Rates include all three meals, and roundtrip boat transfers
Numerous eco-friendly practices
Free Wi-Fi throughout
No in-room TVs (a pro for some)
Rooms are basic, and Water Cottages are smallish
Difficult to access (air, land and sea transfers required to get to the hotel)
Alcohol not covered by the all-inclusive rate
Located on a remote beach in northeastern Palawan, the four-pearl El Nido Resorts Apulit Island is a stunning, intimate retreat for those looking to get in touch with nature. Its 50 rooms are housed in stand-alone thatched cottages built on stilts directly over the clear waters. Interiors are simple and in-room amenities are limited, but that only adds to the unplugged feel and tranquil vibe. The property offers a wide array of on-site activities, including water sports, a PADI diving center, and a beautiful infinity pool with beach and sea views. In line with the hotel’s many eco-friendly practices, the buffet restaurant serves a menu made with sustainable ingredients, and meals are included in the rate. Getting to the hotel can be quite an ordeal -- it requires a combination of air, land and sea transfers -- but the gorgeous setting and peaceful atmosphere are well worth it.
One of four El Nido Resorts in the region, this property is located on a stunning remote tropical island. The last stretch of the long trip to the resort is done by boat, which allows guests to take in the breathtaking scenery even before arriving. The hotel’s rooms, all housed in small stand-alone thatched cottages built directly on the water, flank the pristine beach on both sides. Behind them, the towering limestone cliffs make for an imposing backdrop. Sea kayaks and leaning palm trees dot the beach, and guests -- most of whom are vacationing couples and, to a lesser extent, families -- can be seen relaxing by the lovely infinity pool or dozing off on one of the hammocks on the sand. The restaurant is housed in an open thatched pavilion overlooking the beach.
Although the hotel feels intimate, secluded, and exclusive due to its remote location, lush tropical vegetation, and gorgeous setting, the vibe is friendly and laid-back throughout. Interiors are simple but charming, with local materials such as wood, stone, plants decorating the spaces. The hotel’s location on a largely untouched island is special, and the hotel goes to great lengths to minimize the carbon footprint, with an exhaustive recycling and waste management program. Additionally, the hotel is committed to using only sustainable ingredients at the restaurant, and limits water pollution by not offering motorized water sports on-site.
On a remote, largely uninhabited island, a 50-minute boat ride from Taytay
The resort is located on a gorgeous beach on the southern side of tiny Apulit Island. The island is largely uninhabited, and there are no bars, shops or restaurants here -- just dramatic limestone cliffs and crystal-clear waters teeming with fish. Aside from the hotel’s gorgeous beach, there is another wild stretch of powdery sand a short distance away where guests can swim and sunbathe virtually on their own. Rappelling, climbing, snorkeling and sea kayaking can be arranged at the hotel, and the on-site PADI center offers scuba diving day trips to coral reefs and a shipwreck. Getting to the resort from Manila requires a flight to Lio Airport, a 90-minute land transfer to Taytay, and a 50-minute boat ride. The hotel provides free roundtrip boat transfers to Taytay.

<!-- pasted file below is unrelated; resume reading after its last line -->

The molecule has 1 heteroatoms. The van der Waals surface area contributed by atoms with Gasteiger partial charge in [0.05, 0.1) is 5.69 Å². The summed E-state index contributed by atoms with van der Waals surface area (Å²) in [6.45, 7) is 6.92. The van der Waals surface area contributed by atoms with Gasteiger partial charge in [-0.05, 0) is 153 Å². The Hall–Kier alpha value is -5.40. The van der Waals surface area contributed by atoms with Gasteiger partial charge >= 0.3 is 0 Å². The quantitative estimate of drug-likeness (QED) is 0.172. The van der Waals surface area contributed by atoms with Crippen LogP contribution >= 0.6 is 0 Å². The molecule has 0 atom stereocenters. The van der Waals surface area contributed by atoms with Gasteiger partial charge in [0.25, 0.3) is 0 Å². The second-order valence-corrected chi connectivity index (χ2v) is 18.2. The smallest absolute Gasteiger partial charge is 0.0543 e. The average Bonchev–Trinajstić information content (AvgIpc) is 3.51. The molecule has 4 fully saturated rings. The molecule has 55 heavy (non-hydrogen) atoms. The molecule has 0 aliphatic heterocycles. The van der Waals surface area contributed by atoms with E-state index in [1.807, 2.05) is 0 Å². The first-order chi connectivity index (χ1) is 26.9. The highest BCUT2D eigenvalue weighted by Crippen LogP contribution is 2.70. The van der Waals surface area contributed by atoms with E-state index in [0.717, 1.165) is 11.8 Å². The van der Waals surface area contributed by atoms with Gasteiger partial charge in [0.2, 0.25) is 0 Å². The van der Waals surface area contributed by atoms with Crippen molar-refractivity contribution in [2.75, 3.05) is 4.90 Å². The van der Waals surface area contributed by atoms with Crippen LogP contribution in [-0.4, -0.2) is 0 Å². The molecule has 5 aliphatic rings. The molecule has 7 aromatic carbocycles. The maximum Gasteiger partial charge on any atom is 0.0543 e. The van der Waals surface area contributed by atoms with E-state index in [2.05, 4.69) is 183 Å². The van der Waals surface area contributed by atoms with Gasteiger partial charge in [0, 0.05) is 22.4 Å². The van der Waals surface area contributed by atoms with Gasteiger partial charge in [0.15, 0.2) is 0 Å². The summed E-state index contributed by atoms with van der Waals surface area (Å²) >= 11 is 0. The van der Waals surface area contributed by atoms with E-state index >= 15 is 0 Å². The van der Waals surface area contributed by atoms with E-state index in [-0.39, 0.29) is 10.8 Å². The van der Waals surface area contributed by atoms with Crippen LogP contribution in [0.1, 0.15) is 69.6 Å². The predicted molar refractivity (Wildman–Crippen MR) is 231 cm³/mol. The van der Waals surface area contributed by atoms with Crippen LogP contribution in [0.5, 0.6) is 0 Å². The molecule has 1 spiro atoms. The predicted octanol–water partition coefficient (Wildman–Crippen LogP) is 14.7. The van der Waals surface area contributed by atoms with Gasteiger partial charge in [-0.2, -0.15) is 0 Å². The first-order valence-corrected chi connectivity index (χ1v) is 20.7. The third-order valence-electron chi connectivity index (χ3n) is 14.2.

Stand-alone cottages with simple interiors and balconies overlooking the sea
The hotel has 50 rooms, each housed in a stand-alone thatched cottage built on stilts over the turquoise waters. Decor is simple but charming throughout, with local touches such as polished wooden floors, dark-wood furniture, and bamboo accents. The balconies are a real highlight, each furnished with a couple of chairs and a small table with the hotel’s bay and the open sea. Of the 50 rooms, 30 are Water Cottages built around the main cove and featuring king-size beds or two twins. Although they're small, clean lines, uncluttered spaces, and large windows offering stunning sea views make them feel larger. The hotel’s other 20 units are bigger Loft Water Cottages, each of which has two daybeds in the living area for additional guests and direct access to the sea from the balconies. Rooms are light on amenities; expect mini-fridges stocked with water and beer, ceiling fans, and air-conditioning units. While rooms do have free Wi-Fi, there are no TVs here. Bathrooms are tiny and basic, with small showers and generic toiletries in large eco-friendly dispensers. Most units are in good shape, but some are starting to show their age.
Buffet restaurant, infinity pool, massage hut, and non-motorized water sports
The Clubhouse Restaurant is housed in a charming open pavilion with a striking thatched roof and beach views. It offers a wonderful buffet spread made with locally sourced ingredients, and fish and seafood from sustainable fishing suppliers. All meals are included in the standard rate, but drinks come at an extra charge. A tiny hut on the beach offers bar service throughout the day.
The infinity pool is one of the resort’s most stunning features, with expansive sea views, cushioned lounge chairs, and palm trees for shade. A small thatched cottage offers private or couples’ massages in a secluded spot amid tropical plants, or in-room. In an effort to minimize water pollution, the hotel does not offer motorized water sports, but sea kayaks, snorkeling gear, and trips to several gorgeous caves are available at the beach. A PADI diving center offers courses and day trips, including one to an old shipwreck. Additionally, guests can rappel down a 200-foot limestone cliff located nearby, or join the many free activities offered daily at the resort, including volleyball, soccer and badminton. Wi-Fi is free throughout the property.
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